Flaxseeds are increasingly common on grocery store shelves as they move from being a health food fad to a mainstream ingredient. Whether the dark, rich chocolatey brown or creamy golden yellow variety, flaxseeds can be eaten whole or ground and added to a variety of foods, including baked goods, soups and smoothies.


Benefits and Flavor

Flaxseeds are naturally high in dietary fiber and omega-3 fatty acids, which are beneficial for overall health and heart fitness. Both brown and yellow flaxseeds provide the same benefits. However, brown flaxseeds are more commonly available than yellow flaxseeds, which may be available only in specialty stores. Both flaxseeds have a naturally nutty flavor that is emphasized when the seeds are gently toasted.

Whole or Ground

Flaxseeds can be used whole; their hard, shiny hulls add crunch to cereals, granola and baked goods such as multigrain bread. However, whole flax seeds, because of the hard outer shell, may pass through the digestive tract whole, minimizing their health and nutritional benefits. While nutrients in ground flaxseeds are more readily available, they do not store as long as whole flaxseeds; the high oil content of the seeds means they can go rancid quickly. Store whole flaxseeds in a sealed container for up to one year. Make ground flaxseed as you need it, grinding the seeds in a spice grinder or high-powered blender. Ground flax can be stored in an airtight, opaque container in the fridge or freezer for up to three months.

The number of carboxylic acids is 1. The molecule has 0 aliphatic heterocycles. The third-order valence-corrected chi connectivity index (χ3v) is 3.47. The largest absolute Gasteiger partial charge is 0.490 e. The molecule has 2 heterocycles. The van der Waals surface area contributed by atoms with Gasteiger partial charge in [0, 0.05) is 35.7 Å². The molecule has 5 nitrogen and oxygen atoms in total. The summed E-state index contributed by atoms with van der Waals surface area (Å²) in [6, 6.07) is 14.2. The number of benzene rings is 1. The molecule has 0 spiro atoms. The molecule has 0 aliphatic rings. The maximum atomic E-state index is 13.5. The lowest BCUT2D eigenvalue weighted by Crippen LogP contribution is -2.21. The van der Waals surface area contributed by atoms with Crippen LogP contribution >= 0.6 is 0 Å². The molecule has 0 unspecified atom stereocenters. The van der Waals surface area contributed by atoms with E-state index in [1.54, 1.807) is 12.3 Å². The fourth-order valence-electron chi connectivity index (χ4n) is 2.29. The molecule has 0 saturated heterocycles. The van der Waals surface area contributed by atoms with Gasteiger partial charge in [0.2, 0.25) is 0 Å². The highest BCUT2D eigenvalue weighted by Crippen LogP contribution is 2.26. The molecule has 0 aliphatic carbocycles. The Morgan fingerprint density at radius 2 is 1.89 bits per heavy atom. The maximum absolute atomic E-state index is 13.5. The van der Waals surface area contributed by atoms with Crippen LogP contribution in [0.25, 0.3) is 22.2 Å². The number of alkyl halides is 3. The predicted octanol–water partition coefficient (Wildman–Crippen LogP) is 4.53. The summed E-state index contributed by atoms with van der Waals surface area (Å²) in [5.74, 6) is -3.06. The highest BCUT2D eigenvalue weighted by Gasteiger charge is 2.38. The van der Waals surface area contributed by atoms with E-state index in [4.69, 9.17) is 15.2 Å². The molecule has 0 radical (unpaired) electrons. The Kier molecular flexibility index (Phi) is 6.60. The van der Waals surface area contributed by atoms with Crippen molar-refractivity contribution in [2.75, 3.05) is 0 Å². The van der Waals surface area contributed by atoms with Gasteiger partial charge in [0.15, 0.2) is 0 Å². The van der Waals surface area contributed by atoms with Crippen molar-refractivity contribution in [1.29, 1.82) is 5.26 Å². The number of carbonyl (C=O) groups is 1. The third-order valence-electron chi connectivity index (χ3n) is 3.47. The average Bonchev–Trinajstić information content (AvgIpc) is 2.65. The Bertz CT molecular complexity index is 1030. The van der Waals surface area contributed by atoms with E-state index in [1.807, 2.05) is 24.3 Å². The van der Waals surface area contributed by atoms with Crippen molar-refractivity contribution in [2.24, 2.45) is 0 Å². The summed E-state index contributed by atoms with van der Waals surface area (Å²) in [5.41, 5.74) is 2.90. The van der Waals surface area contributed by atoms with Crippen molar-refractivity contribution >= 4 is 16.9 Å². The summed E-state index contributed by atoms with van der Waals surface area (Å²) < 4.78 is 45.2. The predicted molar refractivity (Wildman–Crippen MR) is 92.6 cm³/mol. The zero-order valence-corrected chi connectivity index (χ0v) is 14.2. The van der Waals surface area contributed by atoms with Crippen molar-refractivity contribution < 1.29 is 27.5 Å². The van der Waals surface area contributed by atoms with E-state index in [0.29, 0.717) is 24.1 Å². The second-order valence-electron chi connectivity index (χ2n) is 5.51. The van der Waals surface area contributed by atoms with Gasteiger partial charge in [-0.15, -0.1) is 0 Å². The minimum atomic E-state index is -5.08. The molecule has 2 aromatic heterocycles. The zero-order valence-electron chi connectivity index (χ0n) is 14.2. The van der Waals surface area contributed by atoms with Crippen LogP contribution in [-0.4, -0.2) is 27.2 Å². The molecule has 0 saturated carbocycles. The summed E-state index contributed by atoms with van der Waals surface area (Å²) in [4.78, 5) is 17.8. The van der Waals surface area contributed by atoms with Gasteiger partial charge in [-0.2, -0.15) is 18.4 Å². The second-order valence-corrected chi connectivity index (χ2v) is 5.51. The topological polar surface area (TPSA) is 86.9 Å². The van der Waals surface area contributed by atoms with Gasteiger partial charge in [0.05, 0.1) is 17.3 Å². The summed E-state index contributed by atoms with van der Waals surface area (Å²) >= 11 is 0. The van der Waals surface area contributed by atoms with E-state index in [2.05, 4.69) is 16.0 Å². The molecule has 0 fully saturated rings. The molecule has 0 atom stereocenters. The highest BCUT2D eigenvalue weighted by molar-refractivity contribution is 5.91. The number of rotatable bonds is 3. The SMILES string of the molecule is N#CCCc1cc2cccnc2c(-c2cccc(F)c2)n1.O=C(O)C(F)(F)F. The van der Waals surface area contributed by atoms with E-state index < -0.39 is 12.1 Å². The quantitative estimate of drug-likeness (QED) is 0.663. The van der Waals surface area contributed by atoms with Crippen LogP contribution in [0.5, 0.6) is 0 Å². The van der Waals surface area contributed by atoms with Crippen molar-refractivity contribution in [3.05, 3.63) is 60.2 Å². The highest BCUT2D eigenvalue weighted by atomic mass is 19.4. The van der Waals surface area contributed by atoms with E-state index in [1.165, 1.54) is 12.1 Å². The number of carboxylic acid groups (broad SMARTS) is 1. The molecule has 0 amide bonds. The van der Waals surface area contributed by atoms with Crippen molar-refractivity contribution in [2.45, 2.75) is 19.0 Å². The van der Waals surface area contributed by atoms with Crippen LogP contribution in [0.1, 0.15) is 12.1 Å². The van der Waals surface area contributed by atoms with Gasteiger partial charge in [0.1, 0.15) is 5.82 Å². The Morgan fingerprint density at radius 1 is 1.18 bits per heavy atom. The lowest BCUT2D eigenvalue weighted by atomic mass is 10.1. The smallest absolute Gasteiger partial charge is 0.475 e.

Cereals and Baked Goods

Both whole and ground flaxseeds can be used in baked goods. Adding whole seeds to muffins, cookies and breads gives the foods a nutty crunch that can be surprisingly addictive. The seeds can also be sprinkled whole over your morning granola or cereal. Ground flax can be sprinkled onto foods too, but, unlike whole flax, it can be used in tandem with flour in some baking recipes. When mixed with water, ground flaxseeds also make an egg substitute for vegan recipes.

Drinks and Liquids

Flaxseeds, whole, can be added to your daily smoothie. While the inclusion of liquid prevents the seeds from turning to powder, they do break into larger pieces so your body can take advantage of the nutritional benefits. Blend powdered or cracked flaxseeds — the longer you blend, the finer the grind — to yogurt to boost nutritional content while only minimally altering the taste. You can also add powdered flax to soups and stews, where they not only increase fiber content, but also gently thicken liquids.